Starting in the late 1950s and continuing through the 1960s, ‘70s, and ‘80s, clarinetist Pete Fountain and trumpeter Al Hirt were two of the most popular of all New Orleans jazz musicians. Back in 1956 they recorded a classic set for MGM, The Best Of Al Hirt and Pete Fountain, that in 1970 became the first jazz album that I ever owned. It lived up to its title, with Hirt and Fountain heard at the peak of their powers in a sextet that also includes trombonist Bob Havens.
In 2001 the album, with two extra cuts that do not really fit in (“Night And Day” and “I’m Going Home), was reissued as the oddly-titled CD Pete Fountain Presents The Best Of Dixieland: Al Hirt. No matter, the great moments are all here. Highlights include colorful versions of “Original Dixieland One-Step,” “Panama,” “Jazz Me Blues,” and “South Rampart Street Parade.”
An extra plus is that Fountain switches to tenor on two numbers, sounding very much like Eddie Miller on a rollicking “Washington And Lee Swing.”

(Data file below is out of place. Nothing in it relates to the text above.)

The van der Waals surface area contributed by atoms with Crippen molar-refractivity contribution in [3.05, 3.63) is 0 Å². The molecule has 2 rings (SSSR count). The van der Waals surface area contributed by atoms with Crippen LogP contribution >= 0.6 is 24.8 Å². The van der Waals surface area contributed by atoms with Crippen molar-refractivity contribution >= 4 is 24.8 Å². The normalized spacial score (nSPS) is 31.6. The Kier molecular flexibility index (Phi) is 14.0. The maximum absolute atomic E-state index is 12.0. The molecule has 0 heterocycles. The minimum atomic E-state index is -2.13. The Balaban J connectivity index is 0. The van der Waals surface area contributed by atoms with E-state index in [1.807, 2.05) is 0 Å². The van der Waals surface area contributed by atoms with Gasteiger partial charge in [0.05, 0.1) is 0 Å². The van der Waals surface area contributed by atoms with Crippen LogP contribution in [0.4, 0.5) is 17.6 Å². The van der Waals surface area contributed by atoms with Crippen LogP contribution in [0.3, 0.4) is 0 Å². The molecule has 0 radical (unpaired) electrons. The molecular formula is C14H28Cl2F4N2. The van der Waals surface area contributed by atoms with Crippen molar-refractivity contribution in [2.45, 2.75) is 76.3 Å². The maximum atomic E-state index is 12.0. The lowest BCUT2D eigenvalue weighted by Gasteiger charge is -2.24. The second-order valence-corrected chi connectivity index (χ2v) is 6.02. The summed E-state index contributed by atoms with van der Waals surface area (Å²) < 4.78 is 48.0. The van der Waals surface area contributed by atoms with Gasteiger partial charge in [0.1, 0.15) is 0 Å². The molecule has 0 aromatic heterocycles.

While some of Al Hirt’s recordings from the 1960s were a bit commercial, he shows on this CD that he was a spectacular Dixieland player. As for the more consistent Pete Fountain, he is even better than one expects. Fountain and Hirt light sparks in each other and their memorable meeting resulted in this highly recommended classic.
Since 1975 Scott Yanow has been a regular reviewer of albums in many jazz styles. He has written for many jazz and arts magazines, including JazzTimes, Jazziz, Down Beat, Cadence, CODA, and the Los Angeles Jazz Scene, and was the jazz editor for Record Review. He has written an in-depth biography on Dizzy Gillespie for AllMusic.com. He has authored 11 books on jazz, over 900 liner notes for CDs and over 20,000 reviews of jazz recordings.
Yanow was a contributor to and co-editor of the third edition of the All Music Guide to Jazz. He continues to write for Downbeat, Jazziz, the Los Angeles Jazz Scene, the Jazz Rag, the New York City Jazz Record and other publications.